Covenant Relief Response: ‘Amazing, Daunting, Sacrificial’

OKLAHOMA CITY, OK (May 28, 2013) – The Hindustani Covenant Church (HCC) has sent $2,000 to Covenant World Relief for tornado relief, while at the same time coping with their own natural disaster in India.

“This church has been dealing with the most severe drought in over 40 years, yet they gave sacrificially to help people they do not personally know half-way around the world,” said Garth Bolinder, superintendent of the Midsouth Conference of the Evangelical Covenant Church (ECC).

Click here to view a video on the HCC response to the drought.

In an email update, Bolinder said, “This poor sister Covenant church is modeling Paul’s encouragement in 2 Corinthians 8: ‘In the midst of a very severe trial, their overflowing joy and their extreme poverty welled up in rich generosity.’ ”

The HCC donated $3,000 last year to New York City relief and reconstruction efforts following Hurricane Sandy.

Bolinder said six of the 24 fatalities from last week’s tornado had connections with Covenant congregations. Four children who died were connected with, and two adults attended Westmoore Community Covenant Church.

Others suffered injuries. “At last count, around 100 homes of Covenant folks were totally destroyed by the storm,” Bolinder said. “Several hundred more homes of Covenant folks were damaged.”

The EF-5-rated tornado stayed on the ground for 17 miles from New Castle to Moore, which sustained the heaviest damage. At one point, winds reached up to 200 mph.

All Midsouth Covenant churches in the area are giving significant leadership to the relief effort, said Bolinder, who was in Oklahoma City on Wednesday and Thursday.

Westmoore Covenant Church has opened their facility for use by City Impact and World Vision to be a hub for volunteers, feeding people and dispensing supplies. Hillcrest Covenant Church in Kansas City, Kansas, has dispatched a shower trailer paid for by CWR funds for the volunteers to use at the Westmoore church. The trailer was used following Hurricane Katrina and the twister that hammered Joplin, Missouri, in 2011.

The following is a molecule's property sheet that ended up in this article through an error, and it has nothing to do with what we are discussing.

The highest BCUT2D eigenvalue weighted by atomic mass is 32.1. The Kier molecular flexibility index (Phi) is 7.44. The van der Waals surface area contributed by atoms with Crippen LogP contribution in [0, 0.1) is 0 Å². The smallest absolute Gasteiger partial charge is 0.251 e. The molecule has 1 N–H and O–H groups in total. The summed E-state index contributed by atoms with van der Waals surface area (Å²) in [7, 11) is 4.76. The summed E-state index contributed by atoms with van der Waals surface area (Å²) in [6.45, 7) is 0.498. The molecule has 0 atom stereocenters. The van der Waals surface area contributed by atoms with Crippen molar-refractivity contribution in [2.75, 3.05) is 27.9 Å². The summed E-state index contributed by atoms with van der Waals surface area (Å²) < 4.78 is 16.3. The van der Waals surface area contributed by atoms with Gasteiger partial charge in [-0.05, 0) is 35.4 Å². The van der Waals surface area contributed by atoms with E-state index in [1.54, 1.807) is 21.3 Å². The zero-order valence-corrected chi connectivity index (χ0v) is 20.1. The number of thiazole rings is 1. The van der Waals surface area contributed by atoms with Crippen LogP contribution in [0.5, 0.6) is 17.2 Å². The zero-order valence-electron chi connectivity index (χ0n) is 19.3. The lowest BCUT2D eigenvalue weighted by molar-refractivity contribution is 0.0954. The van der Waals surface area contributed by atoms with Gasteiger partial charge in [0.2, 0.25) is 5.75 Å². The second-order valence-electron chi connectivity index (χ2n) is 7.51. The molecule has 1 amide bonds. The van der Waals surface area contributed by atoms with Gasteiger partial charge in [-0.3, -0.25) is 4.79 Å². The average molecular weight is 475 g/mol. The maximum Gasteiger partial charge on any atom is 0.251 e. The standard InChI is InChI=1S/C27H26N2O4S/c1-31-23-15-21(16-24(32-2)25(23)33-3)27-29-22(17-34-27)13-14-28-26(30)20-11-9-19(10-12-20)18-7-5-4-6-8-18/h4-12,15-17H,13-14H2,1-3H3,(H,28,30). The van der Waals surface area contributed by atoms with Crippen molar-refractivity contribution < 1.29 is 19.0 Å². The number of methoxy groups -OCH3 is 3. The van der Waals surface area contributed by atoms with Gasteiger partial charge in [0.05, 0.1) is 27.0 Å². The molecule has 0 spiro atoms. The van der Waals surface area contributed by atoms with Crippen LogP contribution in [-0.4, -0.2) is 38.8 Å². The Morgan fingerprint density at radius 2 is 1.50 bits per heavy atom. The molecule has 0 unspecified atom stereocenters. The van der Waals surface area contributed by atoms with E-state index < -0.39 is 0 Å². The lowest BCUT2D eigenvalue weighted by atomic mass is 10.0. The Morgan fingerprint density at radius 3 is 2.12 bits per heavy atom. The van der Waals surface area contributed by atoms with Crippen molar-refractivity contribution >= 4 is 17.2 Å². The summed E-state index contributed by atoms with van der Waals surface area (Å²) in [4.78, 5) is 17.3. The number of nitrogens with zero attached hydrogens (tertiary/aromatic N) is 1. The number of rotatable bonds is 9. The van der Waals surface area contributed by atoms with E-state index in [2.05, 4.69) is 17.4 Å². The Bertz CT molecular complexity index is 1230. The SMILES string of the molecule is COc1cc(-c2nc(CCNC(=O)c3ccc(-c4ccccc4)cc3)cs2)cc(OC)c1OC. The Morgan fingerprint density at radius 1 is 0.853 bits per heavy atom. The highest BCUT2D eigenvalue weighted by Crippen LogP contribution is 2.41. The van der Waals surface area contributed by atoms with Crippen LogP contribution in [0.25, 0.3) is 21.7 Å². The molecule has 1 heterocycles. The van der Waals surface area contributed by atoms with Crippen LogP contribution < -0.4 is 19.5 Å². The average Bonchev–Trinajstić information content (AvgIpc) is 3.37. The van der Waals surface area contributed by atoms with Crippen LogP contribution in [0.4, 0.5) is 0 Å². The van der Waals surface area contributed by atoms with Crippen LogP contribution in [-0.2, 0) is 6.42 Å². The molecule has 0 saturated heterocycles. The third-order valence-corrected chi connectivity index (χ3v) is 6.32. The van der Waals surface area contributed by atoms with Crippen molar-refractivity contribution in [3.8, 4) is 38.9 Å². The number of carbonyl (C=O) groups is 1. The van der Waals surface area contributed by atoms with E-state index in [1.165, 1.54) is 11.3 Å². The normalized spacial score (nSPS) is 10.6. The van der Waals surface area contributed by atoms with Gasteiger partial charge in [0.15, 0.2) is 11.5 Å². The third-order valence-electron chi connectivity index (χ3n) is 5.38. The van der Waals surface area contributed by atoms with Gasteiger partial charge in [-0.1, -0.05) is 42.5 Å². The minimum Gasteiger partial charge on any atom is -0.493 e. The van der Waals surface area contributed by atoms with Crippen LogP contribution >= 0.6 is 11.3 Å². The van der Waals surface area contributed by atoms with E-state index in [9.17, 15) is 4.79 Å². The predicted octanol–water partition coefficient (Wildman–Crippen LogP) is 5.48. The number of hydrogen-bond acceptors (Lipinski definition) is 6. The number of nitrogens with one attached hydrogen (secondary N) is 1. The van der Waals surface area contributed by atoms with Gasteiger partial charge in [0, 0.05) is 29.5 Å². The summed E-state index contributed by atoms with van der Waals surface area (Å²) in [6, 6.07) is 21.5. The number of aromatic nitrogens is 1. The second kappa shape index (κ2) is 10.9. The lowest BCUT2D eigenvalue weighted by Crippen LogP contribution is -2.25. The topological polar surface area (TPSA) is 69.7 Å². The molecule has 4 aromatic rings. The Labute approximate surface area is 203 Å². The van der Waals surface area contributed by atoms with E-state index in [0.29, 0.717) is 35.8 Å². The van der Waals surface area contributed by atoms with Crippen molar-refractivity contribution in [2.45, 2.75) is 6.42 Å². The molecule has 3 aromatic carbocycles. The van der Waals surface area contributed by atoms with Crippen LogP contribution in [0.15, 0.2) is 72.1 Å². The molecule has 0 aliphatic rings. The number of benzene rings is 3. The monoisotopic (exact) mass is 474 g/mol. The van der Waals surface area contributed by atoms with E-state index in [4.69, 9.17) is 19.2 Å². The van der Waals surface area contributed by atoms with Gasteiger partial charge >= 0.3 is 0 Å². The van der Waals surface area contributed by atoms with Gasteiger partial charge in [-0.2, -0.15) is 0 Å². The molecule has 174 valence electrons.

Journey Church has opened its facility to serve as a gathering place for supplies coming in from all over the southern United States, as well as a deploying point for volunteers. “The sheer volume of supplies and volunteers is amazing and daunting,” Bolinder said. is using its south Oklahoma City campus as a collection station for supplies and a deploying point for volunteers.

Summit Covenant Church is collecting supplies and sending people. “Because the need is so great, Summit has released Pastor Jay Stokes to be sort of a ‘rover’ to give leadership where needed to all our Oklahoma Covenant churches in their relief work,” Bolinder said.

Bolinder attended a candlelight prayer service at Westmoore, where several hundred people gathered. Many of the first-responders as well as several Moore school teachers who helped protect their children during the tornado were among the attendees.

“As debris is cleared and as plans develop, we will be posting opportunities for Midsouth and ECC churches who want to send mission teams to Oklahoma,” Bolinder added.

Covenanters can continue to give financial assistance through Covenant World Relief to help Oklahoma City Covenant congregations in their work. Click here to make an online donation.

Covenant President Gary Walter will speak at Westmoore in several weeks.




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